Information for Participants
Introduction to Research
Welcome and thank you for considering participation in one of the research studies on the CCTS nursing unit. Research discoveries can improve people’s health. We cannot do research without our research participants, so your participation is invaluable. Becoming a research volunteer is solely YOUR decision.
If you decide to participate in research on our unit, you will be assigned a research nurse dedicated to maintaining your safety during your research participation and to respond to any questions or concerns you may have. Your research nurse will work closely with your investigator and study coordinator to ensure you understand your research plan of care and to make certain that your questions are answered to your satisfaction.
All research team members are committed to advocating for your needs. However, you may also contact the Research Participant Advocate (RPA) Sadie Gabler at 801-581-3803 anytime. The RPA works independently of the nursing unit and her primary responsibility is to advocate to you during your research participation.
The HHS (US Department of Health & Human Services) has developed the pamphlet “Becoming a Research Volunteer: It’s Your Decision”. Some day you or a family member may want to take part in a research study. The following questions and answers from the pamphlet may assist you or a family member in making the right decision.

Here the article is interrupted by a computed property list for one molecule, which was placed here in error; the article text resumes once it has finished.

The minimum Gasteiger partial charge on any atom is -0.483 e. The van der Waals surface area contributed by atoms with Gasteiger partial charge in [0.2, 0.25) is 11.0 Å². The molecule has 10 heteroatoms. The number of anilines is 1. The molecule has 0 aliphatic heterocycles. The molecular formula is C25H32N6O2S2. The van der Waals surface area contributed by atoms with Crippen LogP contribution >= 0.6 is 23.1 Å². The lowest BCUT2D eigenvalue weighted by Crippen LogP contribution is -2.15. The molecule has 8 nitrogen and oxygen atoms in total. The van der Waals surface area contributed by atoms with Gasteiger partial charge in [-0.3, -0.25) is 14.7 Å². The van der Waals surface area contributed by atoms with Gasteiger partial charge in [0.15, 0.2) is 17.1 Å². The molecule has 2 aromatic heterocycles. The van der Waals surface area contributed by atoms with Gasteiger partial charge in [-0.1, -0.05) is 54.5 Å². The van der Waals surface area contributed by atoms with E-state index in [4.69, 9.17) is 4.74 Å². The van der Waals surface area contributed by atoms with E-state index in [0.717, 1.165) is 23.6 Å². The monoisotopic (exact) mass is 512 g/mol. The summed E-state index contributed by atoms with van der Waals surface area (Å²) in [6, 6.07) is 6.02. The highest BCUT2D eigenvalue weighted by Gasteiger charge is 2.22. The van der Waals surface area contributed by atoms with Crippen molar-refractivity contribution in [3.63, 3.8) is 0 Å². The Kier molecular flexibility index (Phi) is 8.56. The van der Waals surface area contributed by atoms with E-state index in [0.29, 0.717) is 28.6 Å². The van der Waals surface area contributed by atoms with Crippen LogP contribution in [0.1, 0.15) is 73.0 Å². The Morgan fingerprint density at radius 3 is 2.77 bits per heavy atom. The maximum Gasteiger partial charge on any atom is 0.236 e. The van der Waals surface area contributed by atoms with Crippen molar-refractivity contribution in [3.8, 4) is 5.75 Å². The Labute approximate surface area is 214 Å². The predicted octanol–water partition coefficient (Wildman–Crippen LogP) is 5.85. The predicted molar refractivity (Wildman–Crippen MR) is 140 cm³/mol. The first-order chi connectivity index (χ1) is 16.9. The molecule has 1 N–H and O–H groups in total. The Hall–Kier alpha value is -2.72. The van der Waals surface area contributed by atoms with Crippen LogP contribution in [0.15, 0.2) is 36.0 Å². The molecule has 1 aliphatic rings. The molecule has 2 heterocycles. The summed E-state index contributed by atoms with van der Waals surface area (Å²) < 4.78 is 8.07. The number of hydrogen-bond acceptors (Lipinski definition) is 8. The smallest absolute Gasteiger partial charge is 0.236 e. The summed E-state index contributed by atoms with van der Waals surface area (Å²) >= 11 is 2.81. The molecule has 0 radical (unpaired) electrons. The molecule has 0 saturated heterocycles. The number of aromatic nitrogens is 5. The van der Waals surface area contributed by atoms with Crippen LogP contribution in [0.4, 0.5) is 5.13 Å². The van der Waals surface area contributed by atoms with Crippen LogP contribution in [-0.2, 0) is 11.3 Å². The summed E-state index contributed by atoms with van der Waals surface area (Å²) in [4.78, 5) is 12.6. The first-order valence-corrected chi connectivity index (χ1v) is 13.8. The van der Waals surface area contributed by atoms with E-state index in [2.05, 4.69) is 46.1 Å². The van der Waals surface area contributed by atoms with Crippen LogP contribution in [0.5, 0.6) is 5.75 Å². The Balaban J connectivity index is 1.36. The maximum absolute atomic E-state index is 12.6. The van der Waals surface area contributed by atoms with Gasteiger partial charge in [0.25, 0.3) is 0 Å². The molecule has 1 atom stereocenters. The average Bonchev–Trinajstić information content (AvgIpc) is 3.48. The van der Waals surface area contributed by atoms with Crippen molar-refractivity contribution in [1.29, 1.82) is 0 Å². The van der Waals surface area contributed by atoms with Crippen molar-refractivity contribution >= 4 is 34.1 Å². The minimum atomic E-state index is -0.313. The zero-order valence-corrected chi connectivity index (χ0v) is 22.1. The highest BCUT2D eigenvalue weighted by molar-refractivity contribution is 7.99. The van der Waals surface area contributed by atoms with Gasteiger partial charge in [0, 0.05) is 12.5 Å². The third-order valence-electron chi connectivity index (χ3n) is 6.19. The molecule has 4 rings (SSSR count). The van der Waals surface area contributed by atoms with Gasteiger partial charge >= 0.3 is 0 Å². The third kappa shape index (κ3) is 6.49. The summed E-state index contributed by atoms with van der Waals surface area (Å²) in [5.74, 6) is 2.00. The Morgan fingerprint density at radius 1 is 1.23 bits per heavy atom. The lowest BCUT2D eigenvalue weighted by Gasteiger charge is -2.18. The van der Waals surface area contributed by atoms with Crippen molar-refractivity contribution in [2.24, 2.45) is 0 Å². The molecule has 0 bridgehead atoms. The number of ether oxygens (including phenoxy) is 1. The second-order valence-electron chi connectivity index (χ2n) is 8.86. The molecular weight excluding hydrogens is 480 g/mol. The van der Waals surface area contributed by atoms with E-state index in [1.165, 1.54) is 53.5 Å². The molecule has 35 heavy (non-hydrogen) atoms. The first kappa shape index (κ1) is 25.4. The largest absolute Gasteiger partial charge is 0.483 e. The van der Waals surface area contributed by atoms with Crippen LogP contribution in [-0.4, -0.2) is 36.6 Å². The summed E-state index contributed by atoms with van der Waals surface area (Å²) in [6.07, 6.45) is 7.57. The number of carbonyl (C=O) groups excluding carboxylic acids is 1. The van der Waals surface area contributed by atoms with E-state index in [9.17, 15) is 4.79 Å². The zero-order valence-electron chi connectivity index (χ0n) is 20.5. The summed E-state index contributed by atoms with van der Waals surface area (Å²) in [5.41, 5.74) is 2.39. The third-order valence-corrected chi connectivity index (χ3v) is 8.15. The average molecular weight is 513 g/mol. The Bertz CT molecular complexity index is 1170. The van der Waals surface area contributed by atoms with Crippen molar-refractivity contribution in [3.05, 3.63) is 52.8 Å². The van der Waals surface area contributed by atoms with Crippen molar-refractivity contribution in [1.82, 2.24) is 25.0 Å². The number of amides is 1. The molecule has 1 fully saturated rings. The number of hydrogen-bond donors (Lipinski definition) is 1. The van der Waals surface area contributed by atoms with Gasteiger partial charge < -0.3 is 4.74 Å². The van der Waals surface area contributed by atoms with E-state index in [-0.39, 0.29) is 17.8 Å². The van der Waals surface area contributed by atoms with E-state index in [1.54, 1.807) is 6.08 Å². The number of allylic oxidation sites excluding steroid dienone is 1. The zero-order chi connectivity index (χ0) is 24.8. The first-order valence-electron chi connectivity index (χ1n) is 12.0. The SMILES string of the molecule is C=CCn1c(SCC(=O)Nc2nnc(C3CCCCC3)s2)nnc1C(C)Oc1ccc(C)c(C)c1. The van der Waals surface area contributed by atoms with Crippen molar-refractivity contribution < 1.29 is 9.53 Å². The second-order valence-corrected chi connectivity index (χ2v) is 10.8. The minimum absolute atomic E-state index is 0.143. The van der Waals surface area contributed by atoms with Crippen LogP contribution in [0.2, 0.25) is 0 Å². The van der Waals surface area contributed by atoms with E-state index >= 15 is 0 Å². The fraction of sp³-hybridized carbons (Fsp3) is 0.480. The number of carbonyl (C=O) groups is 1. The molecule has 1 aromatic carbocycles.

What is research?
Research is a study that is done to answer a question. Scientists do research because they don’t know for sure what works best to help you. Some other words that describe research are clinical trial, protocol, survey, or experiment. Research is not the same as treatment.
Why is research important?
Research has led to important discoveries that make our lives better. Some examples are:
» New drugs to treat cancer, diabetes, and other diseases,
» Ultrasound, X-ray machines, and diagnostic tests,
» Ways to stop smoking, and
» Improved medical procedures.
Points to consider
A research study may or may not help you personally. In the future, the results could help others who have a health problem. Taking part in research is voluntary.
More information can be found in our frequently asked questions.